A new study shows that where a customer comes from plays a big role in how services are evaluated.
The study, carried out by Martin Reimann of USC, Ulrich F. Luenemann of California State University Sacramento, and Richard B. Chase of USC Marshall School, examined the impact of uncertainty avoidance on how the perception of a service drives customer satisfaction.
“Uncertainty avoidance indicates the extent to which members of a culture feel either uncomfortable or comfortable in unstructured situations. People in uncertainty avoiding cultures are less comfortable, while those from uncertainty accepting cultures are more tolerant of unexpected changes,” said Reimann, a USC researcher in marketing and psychology, who began the study while at Stanford University.
The study found that in cultures where uncertainty avoidance plays an important role (for example, where numerous rules and rituals are established to cope with uncertainty in the future), a service must be much closer to what customers expect than in more risk tolerant cultures. Indeed, even small deviations from expectations result in high dissatisfaction among such customers, as their large-scale empirical study revealed.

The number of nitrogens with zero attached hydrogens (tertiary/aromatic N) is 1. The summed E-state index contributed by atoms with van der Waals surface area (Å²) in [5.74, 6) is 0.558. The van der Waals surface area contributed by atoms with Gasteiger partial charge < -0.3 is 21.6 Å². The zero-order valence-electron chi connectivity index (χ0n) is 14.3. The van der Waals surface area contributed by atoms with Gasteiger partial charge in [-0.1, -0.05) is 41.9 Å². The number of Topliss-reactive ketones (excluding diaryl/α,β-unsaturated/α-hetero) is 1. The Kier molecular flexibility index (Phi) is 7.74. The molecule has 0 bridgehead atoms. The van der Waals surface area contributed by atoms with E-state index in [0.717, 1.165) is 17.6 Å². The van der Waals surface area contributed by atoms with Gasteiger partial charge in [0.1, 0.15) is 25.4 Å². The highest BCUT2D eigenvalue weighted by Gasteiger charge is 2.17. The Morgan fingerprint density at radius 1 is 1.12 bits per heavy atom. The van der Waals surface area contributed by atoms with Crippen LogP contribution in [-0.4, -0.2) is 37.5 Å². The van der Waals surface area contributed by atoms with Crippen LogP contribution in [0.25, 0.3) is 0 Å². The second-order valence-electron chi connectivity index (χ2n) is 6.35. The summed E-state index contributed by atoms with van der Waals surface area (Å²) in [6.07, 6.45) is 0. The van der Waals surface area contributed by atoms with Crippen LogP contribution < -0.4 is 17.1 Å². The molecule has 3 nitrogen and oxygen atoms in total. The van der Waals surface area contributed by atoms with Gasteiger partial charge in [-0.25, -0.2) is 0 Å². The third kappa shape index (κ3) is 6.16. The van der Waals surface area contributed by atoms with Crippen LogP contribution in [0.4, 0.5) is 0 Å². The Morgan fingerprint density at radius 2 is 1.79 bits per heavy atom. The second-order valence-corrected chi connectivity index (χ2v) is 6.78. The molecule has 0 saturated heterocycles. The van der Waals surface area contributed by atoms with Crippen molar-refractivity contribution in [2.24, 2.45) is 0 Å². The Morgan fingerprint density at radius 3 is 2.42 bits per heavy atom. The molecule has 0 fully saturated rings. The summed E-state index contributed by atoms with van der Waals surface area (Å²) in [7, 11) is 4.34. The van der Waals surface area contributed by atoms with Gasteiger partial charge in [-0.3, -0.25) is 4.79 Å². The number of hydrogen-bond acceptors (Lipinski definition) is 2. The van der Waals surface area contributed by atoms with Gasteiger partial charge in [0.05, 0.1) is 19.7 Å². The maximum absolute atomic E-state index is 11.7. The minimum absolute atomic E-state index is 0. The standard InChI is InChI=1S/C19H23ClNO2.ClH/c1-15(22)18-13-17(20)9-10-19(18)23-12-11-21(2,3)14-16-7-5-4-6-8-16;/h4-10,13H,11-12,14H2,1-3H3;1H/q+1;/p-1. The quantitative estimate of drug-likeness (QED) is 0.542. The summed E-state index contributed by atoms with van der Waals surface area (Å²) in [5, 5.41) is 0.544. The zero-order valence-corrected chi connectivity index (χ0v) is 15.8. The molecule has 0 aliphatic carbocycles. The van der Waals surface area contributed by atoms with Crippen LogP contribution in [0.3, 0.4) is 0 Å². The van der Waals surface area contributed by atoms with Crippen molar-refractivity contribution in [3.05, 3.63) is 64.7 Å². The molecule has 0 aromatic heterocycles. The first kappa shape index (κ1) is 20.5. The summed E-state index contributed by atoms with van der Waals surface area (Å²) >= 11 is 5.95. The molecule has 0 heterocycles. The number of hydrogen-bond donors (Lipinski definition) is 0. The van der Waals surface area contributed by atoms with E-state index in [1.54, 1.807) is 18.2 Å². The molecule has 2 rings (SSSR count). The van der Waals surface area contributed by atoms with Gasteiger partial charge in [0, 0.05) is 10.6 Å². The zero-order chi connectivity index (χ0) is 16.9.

The authors emphasize that, “there is very little chance to prevent a service defect when the customer encounters a situation or behavior that does not conform to his or her cultural expectations.”